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Wake up at 6:30 a.m. (ish), get ready for work, drive to work in traffic, work from 8 to 5, check your email and social media throughout the day, get off work, drive home in traffic, get home, relax and have some dinner, go to bed and do it all over again. Many refer to this as the grind.

Of course, there may be some variation in the grind for some of you, who drop children off at school or childcare, work from home, or maybe some of you enjoy a morning run, but overall, most of us have similar patterns.

Eighty-three percent of the employed population over the age of 15 works weekdays, and 34% have to work at least one weekend day, according to Labor Statistics. Adults between the ages of 25 and 54 (with children) spend over one-third of each of these days (8.8 hours) on work and work-related activities.

For some of us, the work portion of our day is exciting. We love our jobs, and we feel a sense of accomplishment, appreciation, even thrill from taking on a work project and seeing it through to its completion. For others, work is laborious, frustrating, and mind-numbing. The thing that gets some of us through each day is the thought of it being over, and of course, the need for a paycheck.

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Whether we hate our careers or love them, there are always those jobs we see and think to ourselves, "Wow, that would be a really cool job to have." These are the types of jobs included on this list (which is not in any particular order). The responsibilities and duties that come along with some of the jobs on this list sound almost too good to be true.

1. Product Tester

The average household spent around $51,000 during the most recently reported year. Sure, we bought houses, cars, and paid bills, but we also spent a great deal of money on products.

All of the clothing, electronics, and even food that we buy goes through extensive testing before it's sold to us. Product testers test all sorts of food items, ranging from chocolate to beer, and also entertainment items, like video games and smartphones. Reports indicate that some people are even being paid for testing water slides.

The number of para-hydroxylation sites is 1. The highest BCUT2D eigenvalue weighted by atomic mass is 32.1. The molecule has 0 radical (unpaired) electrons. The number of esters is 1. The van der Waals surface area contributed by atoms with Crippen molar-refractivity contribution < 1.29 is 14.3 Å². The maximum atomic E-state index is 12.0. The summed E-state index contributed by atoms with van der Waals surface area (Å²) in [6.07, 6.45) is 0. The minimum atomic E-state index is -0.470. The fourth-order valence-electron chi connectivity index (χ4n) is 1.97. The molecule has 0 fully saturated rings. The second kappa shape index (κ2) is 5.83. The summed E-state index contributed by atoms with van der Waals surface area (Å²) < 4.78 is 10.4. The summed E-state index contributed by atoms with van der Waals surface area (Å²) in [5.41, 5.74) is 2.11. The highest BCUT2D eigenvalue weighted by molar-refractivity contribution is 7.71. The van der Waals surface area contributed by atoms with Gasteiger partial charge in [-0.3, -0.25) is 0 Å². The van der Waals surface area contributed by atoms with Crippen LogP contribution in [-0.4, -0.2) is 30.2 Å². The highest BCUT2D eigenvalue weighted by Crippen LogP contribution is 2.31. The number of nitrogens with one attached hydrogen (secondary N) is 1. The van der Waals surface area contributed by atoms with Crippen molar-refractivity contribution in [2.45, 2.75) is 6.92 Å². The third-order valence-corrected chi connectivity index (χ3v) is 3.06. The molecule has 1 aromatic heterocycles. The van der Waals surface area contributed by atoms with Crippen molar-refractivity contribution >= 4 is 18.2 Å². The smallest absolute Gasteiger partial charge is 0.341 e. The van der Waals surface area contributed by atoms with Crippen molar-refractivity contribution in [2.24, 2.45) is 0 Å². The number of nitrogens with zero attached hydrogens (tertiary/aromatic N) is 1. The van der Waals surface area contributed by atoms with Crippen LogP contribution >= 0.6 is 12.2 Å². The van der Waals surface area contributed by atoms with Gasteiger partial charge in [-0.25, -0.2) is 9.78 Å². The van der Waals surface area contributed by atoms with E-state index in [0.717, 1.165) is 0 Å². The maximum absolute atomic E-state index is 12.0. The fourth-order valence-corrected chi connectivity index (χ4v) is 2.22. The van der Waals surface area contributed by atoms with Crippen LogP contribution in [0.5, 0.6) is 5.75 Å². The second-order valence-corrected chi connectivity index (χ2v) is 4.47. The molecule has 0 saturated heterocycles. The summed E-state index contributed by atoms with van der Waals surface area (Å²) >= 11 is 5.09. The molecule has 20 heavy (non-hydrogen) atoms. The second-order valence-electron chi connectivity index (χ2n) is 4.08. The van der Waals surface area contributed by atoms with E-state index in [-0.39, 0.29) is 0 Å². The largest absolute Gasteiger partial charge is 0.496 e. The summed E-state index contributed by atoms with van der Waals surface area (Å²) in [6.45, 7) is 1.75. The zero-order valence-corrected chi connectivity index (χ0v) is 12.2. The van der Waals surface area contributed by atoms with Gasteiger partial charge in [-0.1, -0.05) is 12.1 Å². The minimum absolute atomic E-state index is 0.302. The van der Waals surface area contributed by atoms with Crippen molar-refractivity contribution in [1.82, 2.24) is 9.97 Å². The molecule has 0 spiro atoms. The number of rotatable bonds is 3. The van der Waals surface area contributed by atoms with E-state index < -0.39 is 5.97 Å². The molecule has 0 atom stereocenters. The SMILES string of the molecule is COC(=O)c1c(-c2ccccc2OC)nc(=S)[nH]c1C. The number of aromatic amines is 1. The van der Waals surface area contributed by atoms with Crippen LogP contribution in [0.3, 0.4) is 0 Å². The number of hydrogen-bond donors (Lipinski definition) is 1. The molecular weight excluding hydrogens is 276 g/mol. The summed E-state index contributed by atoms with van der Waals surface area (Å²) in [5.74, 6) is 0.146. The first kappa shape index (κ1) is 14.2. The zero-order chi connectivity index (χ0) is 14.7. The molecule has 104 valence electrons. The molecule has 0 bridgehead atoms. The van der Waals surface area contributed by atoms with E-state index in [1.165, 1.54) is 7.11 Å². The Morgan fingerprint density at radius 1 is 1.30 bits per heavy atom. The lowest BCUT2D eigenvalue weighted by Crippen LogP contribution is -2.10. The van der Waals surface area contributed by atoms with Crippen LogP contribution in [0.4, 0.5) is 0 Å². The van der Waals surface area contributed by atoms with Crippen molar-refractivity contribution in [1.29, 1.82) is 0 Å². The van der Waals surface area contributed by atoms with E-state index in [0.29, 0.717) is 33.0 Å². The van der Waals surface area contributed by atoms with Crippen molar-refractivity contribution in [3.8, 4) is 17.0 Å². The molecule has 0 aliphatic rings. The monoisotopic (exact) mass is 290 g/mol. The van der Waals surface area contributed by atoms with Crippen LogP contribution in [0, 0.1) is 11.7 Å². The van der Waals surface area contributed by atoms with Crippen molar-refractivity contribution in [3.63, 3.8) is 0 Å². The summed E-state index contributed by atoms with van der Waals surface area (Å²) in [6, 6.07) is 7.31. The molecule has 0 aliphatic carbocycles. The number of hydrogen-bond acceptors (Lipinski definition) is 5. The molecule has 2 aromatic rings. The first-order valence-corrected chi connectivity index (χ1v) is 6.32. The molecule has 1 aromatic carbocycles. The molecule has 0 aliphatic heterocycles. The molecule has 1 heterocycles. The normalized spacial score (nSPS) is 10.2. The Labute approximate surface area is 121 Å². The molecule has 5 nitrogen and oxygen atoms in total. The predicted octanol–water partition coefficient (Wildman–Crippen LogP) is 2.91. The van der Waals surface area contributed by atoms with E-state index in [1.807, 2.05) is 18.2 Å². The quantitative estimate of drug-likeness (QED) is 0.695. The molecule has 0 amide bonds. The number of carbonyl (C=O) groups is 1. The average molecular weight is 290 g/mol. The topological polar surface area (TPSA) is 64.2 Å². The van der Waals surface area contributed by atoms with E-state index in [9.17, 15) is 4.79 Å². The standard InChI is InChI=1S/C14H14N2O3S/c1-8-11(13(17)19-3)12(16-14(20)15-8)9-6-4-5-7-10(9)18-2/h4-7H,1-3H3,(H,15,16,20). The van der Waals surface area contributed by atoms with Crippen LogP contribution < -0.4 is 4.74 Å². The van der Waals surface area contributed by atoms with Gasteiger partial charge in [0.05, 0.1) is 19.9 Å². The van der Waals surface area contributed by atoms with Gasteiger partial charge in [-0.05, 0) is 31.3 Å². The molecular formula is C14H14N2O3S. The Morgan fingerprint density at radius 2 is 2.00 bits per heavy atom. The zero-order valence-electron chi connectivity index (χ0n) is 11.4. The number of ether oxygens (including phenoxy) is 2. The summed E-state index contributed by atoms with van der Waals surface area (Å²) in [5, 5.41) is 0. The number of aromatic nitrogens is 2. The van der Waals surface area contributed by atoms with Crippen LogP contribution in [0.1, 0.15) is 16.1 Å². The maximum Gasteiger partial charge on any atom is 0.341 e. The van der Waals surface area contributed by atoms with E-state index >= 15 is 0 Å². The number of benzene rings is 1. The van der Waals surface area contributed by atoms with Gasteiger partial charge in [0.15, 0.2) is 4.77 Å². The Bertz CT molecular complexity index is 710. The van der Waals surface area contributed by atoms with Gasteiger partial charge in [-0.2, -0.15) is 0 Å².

What type of pay are you looking at for this type of job? Glassdoor reports the salary of a product tester at anywhere between $10 per hour for a lower-level contract position, to upwards of $60,000 annually for a full-time position.

2. Zombie/Corpse Model

Most of us have watched a show like The Walking Dead or True Blood, where zombies, vampires, or corpses are a large part of the show's plot. Horror movies, whether box office smashes or 'B' flicks, use corpses and zombies to add that extra element of fear for the audience. Reality series like SyFy's FaceOff show the actual process, where a model is made up into a creature, right there in front of us.

It's a tough job, but somebody has to do it. Many of those zombies, vampires, and corpses are actual paid models or extras who work pretty long days. An ABC News report found that a day of filming on the set of The Walking Dead can range from 12 to 16 hours.

The pay for these jobs varies substantially based on the type of project. The BLS reports a model's salary at less than $10 per hour (around $19,000 annually) and Salary.com estimates the median salary for a TV extra at around $32,000 per year.

3. Restaurant Critic

While watching the Travel Network, you may wonder what it would be like to have food connoisseur Adam Richman's job (from Man Vs. Food). Going from restaurant to restaurant, providing your opinion of whether you think the food is delicious — or maybe just average.

While the work of most restaurant critics is not so highly publicized, many do publish their opinions online or in print publications. Many of these critics are educated journalists, who have a specialized knowledge in the food industry. The job website Indeed reports a food critic's salary at $47,000, but pay depends on the publication the critic works for, location, and other factors.

4. Ice Cream Flavor Guru

"Ben & Jerry's Flavor Gurus make tempting your tastebuds their business. They spend their days and nights tasting the best food in the world, then they mix, blend, chop, whip and taste, taste, taste until they come up with an unmatched batch of pure ice cream euphoria," reads the Ben & Jerry's website.

Sound like a dream job? These gurus (who are actually a group made up of food scientists, research and development professionals, and chefs) have highly-coveted jobs and they look pretty happy performing them.

5. Traveling Writer

Ever wonder what it would be like to travel around the world? Many travel writers do just that, and then they write about each of their destinations. They share things to do, places to go sightseeing, the best nightlife, restaurants, and information about the local culture. Usually after reading the words of a travel writer, you get an idea of places you'd want to visit.

The pay for a travel writer depends largely on who he or she is writing for, but it can range from anywhere between $10 to $1,000 for an average-length piece, according to the Chicago Tribune.

Wall St. Cheat Sheet is a USA TODAY content partner offering financial news and commentary. Its content is produced independently of USA TODAY.

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